Incident Recovery Planning

In your business, you are probably the only one tasked with understanding what types of disasters can strike your business and the task of planning to prevent those disasters from bringing down the business. As Alan Lakein said many years ago, “Failure to plan is planning to fail”. As an information technology professional, one of your many tasks is to understand the risks to your business systems and plan to prevent or overcome those risks from impacting your business.

About 40% of businesses do not re-open after a disaster and another 25% fail within one year according to the Federal Emergency Management Agency (FEMA). Similar statistics from the United States Small Business Administration indicate that over 90% of businesses fail within two years after a disaster.


Modern technology incident recovery planning was created in the mid 1970s because organizations started to build and use computer systems. In those days the systems were large mainframe and they were fairly easy to document and to replicate for testing. By late 1978, Sun Information System (later renamed to Sungard Availability Systems) would be created in Philadelphia as the first commercial hot site vendor in the US.

While the market for companies that help businesses with disaster recovery planning grew through the 1980s, the growth of the internet caused many more companies to look at a robust solution to disaster planning. With the recent growth to cloud computing, it doesn’t matter as much where systems are located. It only matters that the systems are secure, stable, and reliable.

Understand The Risk

Do you understand the risks to your business? Have you looked at the systems you business uses and depends on each day and thought about what would happen if those systems were unavailable? Have you thought about the common risks for your area (tornadoes, earth quakes, hurricanes, blizzard, floods, wild fires, volcanic eruption, etc.) and considered how you would deal with these issues?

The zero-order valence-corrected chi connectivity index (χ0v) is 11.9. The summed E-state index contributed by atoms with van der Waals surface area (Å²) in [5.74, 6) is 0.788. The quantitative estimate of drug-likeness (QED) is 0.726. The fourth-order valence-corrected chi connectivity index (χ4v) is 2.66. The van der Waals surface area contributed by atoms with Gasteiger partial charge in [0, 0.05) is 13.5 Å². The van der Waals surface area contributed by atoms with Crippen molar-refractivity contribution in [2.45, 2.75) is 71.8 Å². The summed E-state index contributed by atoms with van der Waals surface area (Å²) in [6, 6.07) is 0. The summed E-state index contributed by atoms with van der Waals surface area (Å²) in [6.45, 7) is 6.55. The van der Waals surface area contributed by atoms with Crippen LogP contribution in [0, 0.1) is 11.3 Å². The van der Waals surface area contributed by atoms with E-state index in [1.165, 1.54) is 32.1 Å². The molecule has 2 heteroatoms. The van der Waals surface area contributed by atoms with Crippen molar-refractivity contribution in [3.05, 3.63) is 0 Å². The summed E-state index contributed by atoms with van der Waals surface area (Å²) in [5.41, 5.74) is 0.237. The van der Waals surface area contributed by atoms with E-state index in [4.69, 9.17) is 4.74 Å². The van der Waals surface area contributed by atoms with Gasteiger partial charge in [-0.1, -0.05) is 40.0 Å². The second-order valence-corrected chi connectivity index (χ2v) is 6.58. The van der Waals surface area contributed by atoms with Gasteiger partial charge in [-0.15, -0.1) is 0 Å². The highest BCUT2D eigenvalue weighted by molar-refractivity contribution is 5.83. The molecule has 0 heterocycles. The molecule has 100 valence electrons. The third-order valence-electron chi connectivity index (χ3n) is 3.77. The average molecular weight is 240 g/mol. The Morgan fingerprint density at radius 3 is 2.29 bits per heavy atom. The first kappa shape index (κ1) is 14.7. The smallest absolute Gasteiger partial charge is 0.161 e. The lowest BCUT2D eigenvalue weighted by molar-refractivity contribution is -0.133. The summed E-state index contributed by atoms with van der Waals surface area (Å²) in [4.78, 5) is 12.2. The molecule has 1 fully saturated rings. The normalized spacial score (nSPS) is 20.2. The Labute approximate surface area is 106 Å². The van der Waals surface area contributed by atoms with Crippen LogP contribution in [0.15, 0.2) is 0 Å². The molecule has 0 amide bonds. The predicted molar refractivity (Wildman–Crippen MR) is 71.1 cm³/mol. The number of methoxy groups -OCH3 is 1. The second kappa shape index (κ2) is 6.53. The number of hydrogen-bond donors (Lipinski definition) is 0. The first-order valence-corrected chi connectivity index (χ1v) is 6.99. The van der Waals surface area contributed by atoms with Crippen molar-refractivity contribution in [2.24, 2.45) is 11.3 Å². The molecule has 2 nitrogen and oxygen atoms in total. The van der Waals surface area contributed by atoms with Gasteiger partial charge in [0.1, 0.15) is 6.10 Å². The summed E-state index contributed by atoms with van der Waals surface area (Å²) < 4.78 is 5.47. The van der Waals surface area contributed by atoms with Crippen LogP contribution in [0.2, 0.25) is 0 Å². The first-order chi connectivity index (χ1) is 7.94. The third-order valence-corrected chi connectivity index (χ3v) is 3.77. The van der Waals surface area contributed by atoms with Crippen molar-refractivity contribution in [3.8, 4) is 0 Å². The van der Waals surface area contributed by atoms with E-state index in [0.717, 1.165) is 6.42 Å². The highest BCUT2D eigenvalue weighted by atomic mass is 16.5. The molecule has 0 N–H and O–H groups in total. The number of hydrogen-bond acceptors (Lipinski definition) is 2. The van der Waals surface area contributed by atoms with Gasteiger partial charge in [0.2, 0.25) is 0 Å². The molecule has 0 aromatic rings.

Maybe there are risks unique to your location, like frequent power outages, danger of break-ins, poor building construction, etc. Each of these unique threats can be just a dangerous as natural disasters.

Written Plan

You need to think about each of the risks scenarios, and write down your plan for how you and your team would address those scenarios to keep the business up and running with minimal down time. You may have to adjust the plan to address concerns about cost and time, but there may be periodic changes as system and risks change.

  1. List of Employees (what they do, when they do it, why the do it, etc.)
  2. Inventory Systems (office equipment, servers, laptops, etc.)
  3. Office Space Requirements (can everything be done remotely, or will the users need office space to access restored systems)
  4. Insurance and Budget Concerns (who will provide money during an actual recovery)
  5. Share The Plan (make sure you aren’t the only one with a copy of the plan, and the plan can survive the incident)

This written plan is a “living document”, it will change as often as your business changes. The idea is to keep the business running even if everything stops working. You have to look at everything important to your company, and determine how you would keep it working if there were a catastrophic failure of one or more systems that are important to your company. You don’t want to write this plan by yourself, as everyone in the business has a stake it keeping the business operational.